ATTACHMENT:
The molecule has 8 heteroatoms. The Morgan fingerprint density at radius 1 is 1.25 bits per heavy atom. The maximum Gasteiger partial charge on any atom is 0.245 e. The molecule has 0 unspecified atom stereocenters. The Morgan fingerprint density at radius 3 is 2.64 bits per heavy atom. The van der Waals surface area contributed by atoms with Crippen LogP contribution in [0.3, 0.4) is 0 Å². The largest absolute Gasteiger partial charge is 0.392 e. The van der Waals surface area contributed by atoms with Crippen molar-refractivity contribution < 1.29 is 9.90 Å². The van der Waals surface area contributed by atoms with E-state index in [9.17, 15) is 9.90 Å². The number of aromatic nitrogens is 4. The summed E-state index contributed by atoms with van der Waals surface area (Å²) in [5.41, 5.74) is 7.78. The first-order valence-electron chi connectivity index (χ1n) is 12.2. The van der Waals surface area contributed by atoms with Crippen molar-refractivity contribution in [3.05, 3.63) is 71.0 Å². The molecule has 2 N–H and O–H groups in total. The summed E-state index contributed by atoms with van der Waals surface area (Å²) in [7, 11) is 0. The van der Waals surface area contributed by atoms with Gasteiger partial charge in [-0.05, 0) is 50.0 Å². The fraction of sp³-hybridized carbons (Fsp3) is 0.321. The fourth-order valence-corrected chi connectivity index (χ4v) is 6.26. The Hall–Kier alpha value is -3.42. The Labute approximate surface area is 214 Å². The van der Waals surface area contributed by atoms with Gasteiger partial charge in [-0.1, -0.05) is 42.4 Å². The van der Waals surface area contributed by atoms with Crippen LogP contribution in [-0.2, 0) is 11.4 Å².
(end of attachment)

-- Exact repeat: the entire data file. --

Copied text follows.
The molecule has 8 heteroatoms. The Morgan fingerprint density at radius 1 is 1.25 bits per heavy atom. The maximum Gasteiger partial charge on any atom is 0.245 e. The molecule has 0 unspecified atom stereocenters. The Morgan fingerprint density at radius 3 is 2.64 bits per heavy atom. The van der Waals surface area contributed by atoms with Crippen LogP contribution in [0.3, 0.4) is 0 Å². The largest absolute Gasteiger partial charge is 0.392 e. The van der Waals surface area contributed by atoms with Crippen molar-refractivity contribution < 1.29 is 9.90 Å². The van der Waals surface area contributed by atoms with E-state index in [9.17, 15) is 9.90 Å². The number of aromatic nitrogens is 4. The summed E-state index contributed by atoms with van der Waals surface area (Å²) in [5.41, 5.74) is 7.78. The first-order valence-electron chi connectivity index (χ1n) is 12.2. The van der Waals surface area contributed by atoms with Crippen molar-refractivity contribution in [3.05, 3.63) is 71.0 Å². The molecule has 2 N–H and O–H groups in total. The summed E-state index contributed by atoms with van der Waals surface area (Å²) in [7, 11) is 0. The van der Waals surface area contributed by atoms with Gasteiger partial charge in [-0.05, 0) is 50.0 Å². The fraction of sp³-hybridized carbons (Fsp3) is 0.321. The fourth-order valence-corrected chi connectivity index (χ4v) is 6.26. The Hall–Kier alpha value is -3.42. The Labute approximate surface area is 214 Å². The van der Waals surface area contributed by atoms with Gasteiger partial charge in [-0.1, -0.05) is 42.4 Å². The van der Waals surface area contributed by atoms with Crippen LogP contribution in [-0.2, 0) is 11.4 Å².